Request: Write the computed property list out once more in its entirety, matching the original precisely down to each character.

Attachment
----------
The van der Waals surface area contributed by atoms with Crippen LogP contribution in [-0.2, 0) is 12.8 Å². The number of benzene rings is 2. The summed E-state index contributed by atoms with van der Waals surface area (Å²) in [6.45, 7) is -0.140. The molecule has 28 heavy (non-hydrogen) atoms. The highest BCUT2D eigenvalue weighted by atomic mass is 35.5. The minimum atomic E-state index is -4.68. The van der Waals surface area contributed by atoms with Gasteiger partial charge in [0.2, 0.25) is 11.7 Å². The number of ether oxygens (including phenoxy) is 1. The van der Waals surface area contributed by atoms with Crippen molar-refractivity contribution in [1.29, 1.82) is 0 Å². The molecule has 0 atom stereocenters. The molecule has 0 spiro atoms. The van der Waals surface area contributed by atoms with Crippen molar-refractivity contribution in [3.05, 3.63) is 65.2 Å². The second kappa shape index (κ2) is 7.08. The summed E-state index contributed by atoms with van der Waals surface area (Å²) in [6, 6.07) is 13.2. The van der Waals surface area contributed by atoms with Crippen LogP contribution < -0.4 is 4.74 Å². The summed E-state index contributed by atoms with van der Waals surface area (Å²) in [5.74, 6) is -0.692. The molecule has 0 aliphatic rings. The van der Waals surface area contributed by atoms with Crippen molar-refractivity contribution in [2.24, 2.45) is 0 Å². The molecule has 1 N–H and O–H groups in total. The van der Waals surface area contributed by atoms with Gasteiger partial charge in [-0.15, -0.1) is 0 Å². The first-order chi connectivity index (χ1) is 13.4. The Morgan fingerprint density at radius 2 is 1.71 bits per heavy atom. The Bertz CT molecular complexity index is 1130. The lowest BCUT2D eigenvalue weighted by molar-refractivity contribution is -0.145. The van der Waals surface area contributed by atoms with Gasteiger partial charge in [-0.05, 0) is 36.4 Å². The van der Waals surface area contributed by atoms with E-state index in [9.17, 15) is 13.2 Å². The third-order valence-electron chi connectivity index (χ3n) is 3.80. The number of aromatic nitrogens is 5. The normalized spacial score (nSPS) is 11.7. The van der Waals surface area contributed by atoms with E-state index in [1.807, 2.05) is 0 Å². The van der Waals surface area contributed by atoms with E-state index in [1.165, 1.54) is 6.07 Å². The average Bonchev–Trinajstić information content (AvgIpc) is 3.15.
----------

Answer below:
The van der Waals surface area contributed by atoms with Crippen LogP contribution in [-0.2, 0) is 12.8 Å². The number of benzene rings is 2. The summed E-state index contributed by atoms with van der Waals surface area (Å²) in [6.45, 7) is -0.140. The molecule has 28 heavy (non-hydrogen) atoms. The highest BCUT2D eigenvalue weighted by atomic mass is 35.5. The minimum atomic E-state index is -4.68. The van der Waals surface area contributed by atoms with Gasteiger partial charge in [0.2, 0.25) is 11.7 Å². The number of ether oxygens (including phenoxy) is 1. The van der Waals surface area contributed by atoms with Crippen molar-refractivity contribution in [1.29, 1.82) is 0 Å². The molecule has 0 atom stereocenters. The molecule has 0 spiro atoms. The van der Waals surface area contributed by atoms with Crippen molar-refractivity contribution in [3.05, 3.63) is 65.2 Å². The second kappa shape index (κ2) is 7.08. The summed E-state index contributed by atoms with van der Waals surface area (Å²) in [6, 6.07) is 13.2. The van der Waals surface area contributed by atoms with Crippen LogP contribution < -0.4 is 4.74 Å². The summed E-state index contributed by atoms with van der Waals surface area (Å²) in [5.74, 6) is -0.692. The molecule has 0 aliphatic rings. The van der Waals surface area contributed by atoms with Crippen molar-refractivity contribution in [2.24, 2.45) is 0 Å². The molecule has 1 N–H and O–H groups in total. The van der Waals surface area contributed by atoms with Gasteiger partial charge in [-0.15, -0.1) is 0 Å². The first-order chi connectivity index (χ1) is 13.4. The Morgan fingerprint density at radius 2 is 1.71 bits per heavy atom. The Bertz CT molecular complexity index is 1130. The lowest BCUT2D eigenvalue weighted by molar-refractivity contribution is -0.145. The van der Waals surface area contributed by atoms with Gasteiger partial charge in [-0.05, 0) is 36.4 Å². The van der Waals surface area contributed by atoms with E-state index in [9.17, 15) is 13.2 Å². The third-order valence-electron chi connectivity index (χ3n) is 3.80. The number of aromatic nitrogens is 5. The normalized spacial score (nSPS) is 11.7. The van der Waals surface area contributed by atoms with E-state index in [1.807, 2.05) is 0 Å². The van der Waals surface area contributed by atoms with E-state index in [1.165, 1.54) is 6.07 Å². The average Bonchev–Trinajstić information content (AvgIpc) is 3.15.